On Thursday February 25th 2016, 3:15-4:45pm, six Blind Creations attendees will discuss the conference in a round-table entitled 'Creations off the Beaten Path: A Discussion on Disability and the Arts: challenging our preconception of artistic practice and the experience of artistic creation' which will take place as part of the 2016 Transcultural Exchange conference at Boston University, George Sherman Union, 2nd Floor, Metcalf Hall, Auditorium.
This panel, moderated by Florian Grond, will explore how the relationship between people with disabilities and artistic creation can help to expand our view of the arts. In a predominantly visual culture, blindness constitutes a particular challenge to our (pre)conceptions of artistic creation. This is why this panel will focus on blind creations. Our definition of ‘blindness’ is broad, encompassing anyone who relates to the world using senses other than sight and is open to the general topic of disabilities and artistic creation.
The panelists are blind and non-blind artists, academics, practitioners and advocates challenging stereotypes of ‘blindness’ by recasting it as a multi-faceted and positive creative force. This creative force, like all good art, challenges us to reconsider what we include in our definition of artistic practice and how its outcomes can and indeed must be experienced by blind and non-blind people.
Georgina Kleege lectures in English and Creative Writing at the University of Berkeley, California. Her current research interests include creative non-fiction, disability, autobiography and blindness and visual art. She is the author of Sight Unseen (1999) and Blind Rage: Letters to Helen Keller (2006) as well as numerous scholarly articles. Georgina is a leading figure in blindness studies.
Hannah Thompson is a partially blind academic and blogger. She lectures in French Language and Literature at Royal Holloway, University of London in the UK. She has published widely on nineteenth-century French culture and is currently writing a book on representations of blindness in French literature. She is particularly interested in the fraught relationship between French visual culture and Disability Studies and is the author of the popular Blind Spot blog.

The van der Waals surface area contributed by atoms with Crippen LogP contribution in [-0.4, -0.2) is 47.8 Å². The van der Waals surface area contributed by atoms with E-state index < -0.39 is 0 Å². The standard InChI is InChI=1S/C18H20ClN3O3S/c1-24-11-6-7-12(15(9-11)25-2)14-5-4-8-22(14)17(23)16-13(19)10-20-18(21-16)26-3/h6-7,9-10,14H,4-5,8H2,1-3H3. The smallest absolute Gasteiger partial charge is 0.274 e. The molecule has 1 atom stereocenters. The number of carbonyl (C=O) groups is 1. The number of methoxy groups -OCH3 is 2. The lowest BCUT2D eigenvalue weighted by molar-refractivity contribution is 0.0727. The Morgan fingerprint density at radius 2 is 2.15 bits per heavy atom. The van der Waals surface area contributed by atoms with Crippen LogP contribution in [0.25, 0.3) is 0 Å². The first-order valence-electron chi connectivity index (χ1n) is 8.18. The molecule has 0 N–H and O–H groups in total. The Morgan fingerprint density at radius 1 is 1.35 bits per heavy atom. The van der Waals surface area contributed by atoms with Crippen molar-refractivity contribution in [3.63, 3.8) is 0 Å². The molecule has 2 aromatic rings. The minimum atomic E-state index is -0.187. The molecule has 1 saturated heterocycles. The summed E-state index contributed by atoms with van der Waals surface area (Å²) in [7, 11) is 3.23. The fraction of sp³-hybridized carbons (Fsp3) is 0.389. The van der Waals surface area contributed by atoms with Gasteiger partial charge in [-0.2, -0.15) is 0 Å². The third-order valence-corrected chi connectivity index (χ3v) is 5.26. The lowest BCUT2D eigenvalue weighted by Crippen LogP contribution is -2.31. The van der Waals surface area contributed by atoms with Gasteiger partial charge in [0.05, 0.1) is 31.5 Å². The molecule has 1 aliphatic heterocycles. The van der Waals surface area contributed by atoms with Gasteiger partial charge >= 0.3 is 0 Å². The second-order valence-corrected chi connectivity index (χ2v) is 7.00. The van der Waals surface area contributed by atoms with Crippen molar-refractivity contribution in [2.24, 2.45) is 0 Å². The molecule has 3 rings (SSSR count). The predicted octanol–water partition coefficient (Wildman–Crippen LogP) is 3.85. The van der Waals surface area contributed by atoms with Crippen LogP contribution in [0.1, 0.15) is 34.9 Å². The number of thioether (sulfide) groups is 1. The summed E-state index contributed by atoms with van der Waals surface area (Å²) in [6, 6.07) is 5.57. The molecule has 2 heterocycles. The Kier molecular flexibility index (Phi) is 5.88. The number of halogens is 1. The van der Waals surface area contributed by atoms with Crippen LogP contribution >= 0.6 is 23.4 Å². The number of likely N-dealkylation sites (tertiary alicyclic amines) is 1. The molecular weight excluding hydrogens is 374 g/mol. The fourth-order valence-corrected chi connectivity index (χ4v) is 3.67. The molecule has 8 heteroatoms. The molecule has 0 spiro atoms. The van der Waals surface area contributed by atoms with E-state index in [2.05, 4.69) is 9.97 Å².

Vanessa Warne is an Associate Professor in the Department of English, Film and Theatre at the University of Manitoba, where she holds a cross-appointment with the University’s Interdisciplinary Disability Studies MA Program. Her current research is on blindness, literacy and the development of a print culture for blind readers in nineteenth-century Britain. She also volunteers in the heritage community, promoting museum accessibility and advocating for the role of museums in post-secondary learning and social justice education.
David Johnson is a 59 year-old blind artist-educator. He lives and works in Hitchin in the south-east of England. His art practice and education are unconventional: He spent a year at art college, during which time his eye condition (Retinitis Pigmentosa) dramatically worsened. He then changed to music studies and followed a music based career for about fifteen years before reconnecting with an art practice. This revival of interest in art was prompted by his involvement with a vibrant access to art scene in London together with his own children's art activities.
Piet Devos is a Belgian literary scholar. Having lost sight at the age of five, he has always been fascinated by perception. In his PhD thesis, he developed a sensory approach to literature. His new research project focuses on writers who interpreted their disabilities as a creative reorganization of perception. Since November 2015, he is affiliated with the Centre for Sensory Studies at Concordia University, Montreal (Canada).
On Friday, February 26th, 2015 from 9:45 am to 11:45 am there is also a mentoring session and portfolio reviews with the panelists. Please come to the mentoring session and portfolio reviews if you are interested in art and disability and accessibility in the arts. The mentors of this session are happy to give feedback about your work and its relation to fine arts and literature with a special focus on art and blindness. Come to the mentoring session if you are a blind artist and seek mentoring and if you want to network with your peers. Also come if you want to get feedback about the accessibility of your artwork, or discuss the aesthetic and practical aspects of audio description. Also, come to the mentoring session if you are for instance a curator thinking about how to make the artworks in an exhibition accessible.